In many ways, Natsume Championship Wrestling feels like actual pro wrestling.
All those moves of the weak, medium and strong variety look fluid with solid animations. The graphics may remind some fans of games like Streets of Rage.
The wrestlers don't look fantastic, but the visuals don't take away from the experience.
What will get the majority of gamers to toss their controllers at the screen is the sheer difficulty of playing against the computer. John Cena-like comebacks are a regular occurrence.
The computer seems to have the advantage far too often. Be prepared to do a ton of sticking and moving.
The music may come off as dinky or nostalgia-inducing. The ring is touch oversized. One of the announcers seems to be shrugging no matter what you do to your opponent.
Those details aside, this is a game that did well for its time and offers a few hours of throwback fun to folks interested in that sort of thing.
Especially considering that Natsume Championship Wrestling is basically an Americanized translation of Zen-Nippon Pro Wrestling Dash: Sekai Saikyou, the results were pretty impressive.
WWF Raw is the best of LJN's wrestling efforts.
The company built on the successes of the first two games and tweaked the formula masterfully.
Of the three, this game offers the biggest variety in terms of match types. Players can jump into tag team matches, Survivor Series elimination matches, a 12-man Royal Rumble as well as a match called a Bedlam Match.
WWF Raw's roster boasts some impressive names from Shawn Michaels, to Bret and Owen Hart, The Undertaker and as a bonus, Luna Vachon, who will get right in there and fight with the men.
The graphics look nearly identical to WWF Royal Rumble and WWF Super WrestleMania.
That means the wrestlers look decent but some better than others. Both Bam Bam Bigelow and Yokozuna look far skinner than their real-life counterparts.
Gamers have a set of more distinct offensive moves to work with than in previous games.
Some of the animations are odd-looking. Bret Hart's sharpshooter looks as if he's just grabbing his foe's legs and bouncing up and down.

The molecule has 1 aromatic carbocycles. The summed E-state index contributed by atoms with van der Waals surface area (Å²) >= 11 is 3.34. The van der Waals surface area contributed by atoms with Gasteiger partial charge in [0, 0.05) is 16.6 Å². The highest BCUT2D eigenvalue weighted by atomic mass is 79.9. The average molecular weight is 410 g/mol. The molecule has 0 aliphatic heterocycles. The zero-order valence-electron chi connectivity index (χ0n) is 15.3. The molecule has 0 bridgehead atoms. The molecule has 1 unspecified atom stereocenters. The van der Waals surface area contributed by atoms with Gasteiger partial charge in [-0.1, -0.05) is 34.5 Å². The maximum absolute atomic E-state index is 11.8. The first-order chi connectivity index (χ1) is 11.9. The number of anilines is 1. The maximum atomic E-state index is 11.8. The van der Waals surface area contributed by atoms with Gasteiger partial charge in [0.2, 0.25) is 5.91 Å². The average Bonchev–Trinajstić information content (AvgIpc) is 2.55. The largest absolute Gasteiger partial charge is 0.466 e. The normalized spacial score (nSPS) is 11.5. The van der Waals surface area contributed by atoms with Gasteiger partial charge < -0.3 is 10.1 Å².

Mostly though, those are minor annoyances that get lost in the experience of the game.
If you played this when it came out, it was far and away the best licensed wrestling game ever made. Now it's a fun, nostalgic ride, a flashback to WWE in the early '90s.
By no means is this a realistic game, but boy is it fun.
Where WWF WrestleMania: The Arcade made the wrestling version of Mortal Kombat seem like an unenthused rip-off, Saturday Night Slam Masters felt like a wrestling-themed extension of Street Fighter.
The Street Fighter Influence makes sense, considering Capcom made both games.
The Russian character, Biff Slamkovich makes a Zangief reference when he loses. King Rasta was reportedly the original design for Blanka.
One of the biggest strengths of the game is its interesting, vibrant characters, imitations of others or not. Oni-Kabuki is a Kabuki-style warrior. El Stingray is a luchador.
Haggar from Final Fight and a fake Vader character appear as well.
Saturday Night Slam Masters is far more fighting game than wrestling game, but it certainly has the spectacle of the business down.
Lasers shoot down from the ceiling. Smoke billows up, the crowd roars.
The graphics feature exaggerated bodies and a stylized look that epitomizes the dynamism that throbs throughout the game.
Of all the SNES pro wrestling games, this is the one to come back to today.